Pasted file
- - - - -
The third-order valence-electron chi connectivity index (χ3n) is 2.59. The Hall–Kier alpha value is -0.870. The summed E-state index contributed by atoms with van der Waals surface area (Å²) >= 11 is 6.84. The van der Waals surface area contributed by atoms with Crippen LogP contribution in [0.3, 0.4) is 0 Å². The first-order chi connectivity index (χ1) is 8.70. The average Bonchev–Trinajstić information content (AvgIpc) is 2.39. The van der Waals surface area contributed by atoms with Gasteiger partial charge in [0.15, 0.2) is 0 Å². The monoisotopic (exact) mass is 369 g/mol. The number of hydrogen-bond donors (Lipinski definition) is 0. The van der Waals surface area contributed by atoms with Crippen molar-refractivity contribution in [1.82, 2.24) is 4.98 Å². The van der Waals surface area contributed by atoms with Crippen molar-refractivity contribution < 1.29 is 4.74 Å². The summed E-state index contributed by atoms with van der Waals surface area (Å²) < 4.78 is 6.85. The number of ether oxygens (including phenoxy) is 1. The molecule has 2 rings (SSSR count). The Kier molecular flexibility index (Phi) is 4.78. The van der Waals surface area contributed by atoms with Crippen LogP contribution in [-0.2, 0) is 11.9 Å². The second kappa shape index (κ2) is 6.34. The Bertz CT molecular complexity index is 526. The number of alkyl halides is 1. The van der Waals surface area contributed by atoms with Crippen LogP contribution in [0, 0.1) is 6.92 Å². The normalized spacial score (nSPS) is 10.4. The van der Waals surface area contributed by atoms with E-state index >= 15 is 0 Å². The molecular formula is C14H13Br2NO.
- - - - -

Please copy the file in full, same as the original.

The third-order valence-electron chi connectivity index (χ3n) is 2.59. The Hall–Kier alpha value is -0.870. The summed E-state index contributed by atoms with van der Waals surface area (Å²) >= 11 is 6.84. The van der Waals surface area contributed by atoms with Crippen LogP contribution in [0.3, 0.4) is 0 Å². The first-order chi connectivity index (χ1) is 8.70. The average Bonchev–Trinajstić information content (AvgIpc) is 2.39. The van der Waals surface area contributed by atoms with Gasteiger partial charge in [0.15, 0.2) is 0 Å². The monoisotopic (exact) mass is 369 g/mol. The number of hydrogen-bond donors (Lipinski definition) is 0. The van der Waals surface area contributed by atoms with Crippen molar-refractivity contribution in [1.82, 2.24) is 4.98 Å². The van der Waals surface area contributed by atoms with Crippen molar-refractivity contribution < 1.29 is 4.74 Å². The summed E-state index contributed by atoms with van der Waals surface area (Å²) < 4.78 is 6.85. The number of ether oxygens (including phenoxy) is 1. The molecule has 2 rings (SSSR count). The Kier molecular flexibility index (Phi) is 4.78. The van der Waals surface area contributed by atoms with Crippen LogP contribution in [-0.2, 0) is 11.9 Å². The second kappa shape index (κ2) is 6.34. The Bertz CT molecular complexity index is 526. The number of alkyl halides is 1. The van der Waals surface area contributed by atoms with Crippen LogP contribution in [0, 0.1) is 6.92 Å². The normalized spacial score (nSPS) is 10.4. The van der Waals surface area contributed by atoms with E-state index >= 15 is 0 Å². The molecular formula is C14H13Br2NO.